How well do parents really understand what school is today?

In both situations above, intentionality is essential. How are we welcoming parents in, helping educate them on how the world has changed, and how this translates to being a student today?  Unless we do so, the divide likely will remain.  A disconnect where seemingly a more scientific rather than artistic means of measuring wins out.  The quantifiable, hard and fast grades prioritized over the qualitative process of learning.  Commanding teachers as opposed to empowered students.  

 

Just Where Are We Now?

During the pandemic Zoom was used in more than 90,000 schools in 20 countries.   In effect, this meant that hundreds of thousands, if not millions, of classrooms were opened to parents.  Sitting on the periphery, or in the case of younger students possibly directly in front of the screen with their child. Parents had an opportunity to be fully integrated, immersed in the learning even if virtual school was different.  Smeared or possibly even “broken,” it was a “window” nonetheless.  Zoom certainly required teachers to be vulnerable.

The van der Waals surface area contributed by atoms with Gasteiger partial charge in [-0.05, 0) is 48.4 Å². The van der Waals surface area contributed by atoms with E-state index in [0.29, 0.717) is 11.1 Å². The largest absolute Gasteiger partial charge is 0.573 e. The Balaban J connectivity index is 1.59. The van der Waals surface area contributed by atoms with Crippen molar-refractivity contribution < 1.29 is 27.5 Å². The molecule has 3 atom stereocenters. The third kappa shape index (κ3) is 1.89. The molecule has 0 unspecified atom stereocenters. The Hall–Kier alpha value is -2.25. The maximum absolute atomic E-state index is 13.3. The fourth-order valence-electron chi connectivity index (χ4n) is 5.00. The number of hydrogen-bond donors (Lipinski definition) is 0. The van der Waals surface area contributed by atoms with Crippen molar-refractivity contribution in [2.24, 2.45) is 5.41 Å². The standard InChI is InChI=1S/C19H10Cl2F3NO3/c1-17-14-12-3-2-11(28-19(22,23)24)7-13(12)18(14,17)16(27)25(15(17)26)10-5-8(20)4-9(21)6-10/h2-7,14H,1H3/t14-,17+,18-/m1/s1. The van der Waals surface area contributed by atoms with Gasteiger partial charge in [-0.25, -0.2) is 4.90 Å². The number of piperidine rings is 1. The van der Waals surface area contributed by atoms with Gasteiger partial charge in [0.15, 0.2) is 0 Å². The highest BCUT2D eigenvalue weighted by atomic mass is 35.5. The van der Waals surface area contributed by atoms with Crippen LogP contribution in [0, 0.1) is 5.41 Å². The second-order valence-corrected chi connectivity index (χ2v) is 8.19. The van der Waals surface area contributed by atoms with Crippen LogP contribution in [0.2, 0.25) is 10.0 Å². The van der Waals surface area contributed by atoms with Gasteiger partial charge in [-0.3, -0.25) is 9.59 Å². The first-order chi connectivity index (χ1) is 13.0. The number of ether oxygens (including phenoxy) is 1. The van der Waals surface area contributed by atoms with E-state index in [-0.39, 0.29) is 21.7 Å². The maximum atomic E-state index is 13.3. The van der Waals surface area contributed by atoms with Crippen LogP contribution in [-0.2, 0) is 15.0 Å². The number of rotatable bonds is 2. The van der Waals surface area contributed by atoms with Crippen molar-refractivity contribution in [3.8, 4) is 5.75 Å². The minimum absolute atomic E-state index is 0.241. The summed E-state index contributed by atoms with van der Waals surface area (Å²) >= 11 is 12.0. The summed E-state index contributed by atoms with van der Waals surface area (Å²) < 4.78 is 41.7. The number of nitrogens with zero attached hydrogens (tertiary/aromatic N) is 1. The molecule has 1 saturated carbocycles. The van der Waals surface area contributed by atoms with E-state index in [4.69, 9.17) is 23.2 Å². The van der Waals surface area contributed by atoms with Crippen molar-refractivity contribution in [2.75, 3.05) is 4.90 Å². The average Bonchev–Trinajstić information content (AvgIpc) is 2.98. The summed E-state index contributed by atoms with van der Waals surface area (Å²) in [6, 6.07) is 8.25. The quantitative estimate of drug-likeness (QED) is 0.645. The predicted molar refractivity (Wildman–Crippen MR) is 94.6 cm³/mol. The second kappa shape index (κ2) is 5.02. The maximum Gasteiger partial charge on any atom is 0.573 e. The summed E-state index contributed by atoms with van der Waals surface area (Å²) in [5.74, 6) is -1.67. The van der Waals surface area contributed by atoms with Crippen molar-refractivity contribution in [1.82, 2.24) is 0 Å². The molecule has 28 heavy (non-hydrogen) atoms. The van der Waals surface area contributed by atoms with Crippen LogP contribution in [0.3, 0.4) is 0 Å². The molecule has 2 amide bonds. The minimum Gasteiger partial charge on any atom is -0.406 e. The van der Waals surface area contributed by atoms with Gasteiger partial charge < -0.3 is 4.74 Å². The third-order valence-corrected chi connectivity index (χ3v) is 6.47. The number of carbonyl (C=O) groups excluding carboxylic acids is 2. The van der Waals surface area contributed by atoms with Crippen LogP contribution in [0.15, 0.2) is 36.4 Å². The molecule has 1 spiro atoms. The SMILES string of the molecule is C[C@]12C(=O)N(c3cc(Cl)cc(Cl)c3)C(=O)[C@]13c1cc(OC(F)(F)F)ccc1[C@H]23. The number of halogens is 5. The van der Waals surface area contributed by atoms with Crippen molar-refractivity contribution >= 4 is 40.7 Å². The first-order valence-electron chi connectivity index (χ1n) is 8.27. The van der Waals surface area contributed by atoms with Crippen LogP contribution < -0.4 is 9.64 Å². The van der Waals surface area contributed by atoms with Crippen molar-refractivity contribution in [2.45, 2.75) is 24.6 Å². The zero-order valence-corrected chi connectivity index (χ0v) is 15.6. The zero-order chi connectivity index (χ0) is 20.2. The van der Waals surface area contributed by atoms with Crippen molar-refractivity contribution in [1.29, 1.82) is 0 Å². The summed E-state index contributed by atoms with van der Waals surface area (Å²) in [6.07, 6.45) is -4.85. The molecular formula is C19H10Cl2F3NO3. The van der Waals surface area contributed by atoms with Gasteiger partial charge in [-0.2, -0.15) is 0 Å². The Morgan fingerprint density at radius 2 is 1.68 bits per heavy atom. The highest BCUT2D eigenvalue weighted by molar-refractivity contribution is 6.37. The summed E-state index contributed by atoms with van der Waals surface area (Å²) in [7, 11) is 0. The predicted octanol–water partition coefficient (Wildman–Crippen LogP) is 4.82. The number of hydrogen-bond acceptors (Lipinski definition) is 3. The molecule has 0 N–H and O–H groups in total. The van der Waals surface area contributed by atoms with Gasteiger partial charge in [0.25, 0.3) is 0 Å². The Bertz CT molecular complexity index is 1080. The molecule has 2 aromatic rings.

Ted Dintersmith, author and film producer, of “What School Could Be” optimistically reveres the pandemic as a remarkable opportunity.  “Will we rush to go back to ‘normal,’ piling on the worksheets and fact-based exams? Or will we learn from what worked this past year and use these insights as a springboard for reimagining school??”  A component of this “reimagining” hopefully will be the critical role of parents.

Dr. Diana Hiatt-Michael, a professor of education at Pepperdine University for more than three decades, examined the historical role of parents in education.  Published by Academic Development Institute, Parent Involvement in American Public Schools: A Historical Perspective 1642—2000,” attests to how the pendulum has swung back and forth. “From strong parent involvement in the home and community based schools of the agrarian seventeenth century to the bureaucratic factory model schools of the industrial revolution,” writes Dr. Hiatt-Michael.  What the impending Information and Experience Age propagates is still left to tell.  However, what is not in question, is the profound impact parental involvement has in a child’s education.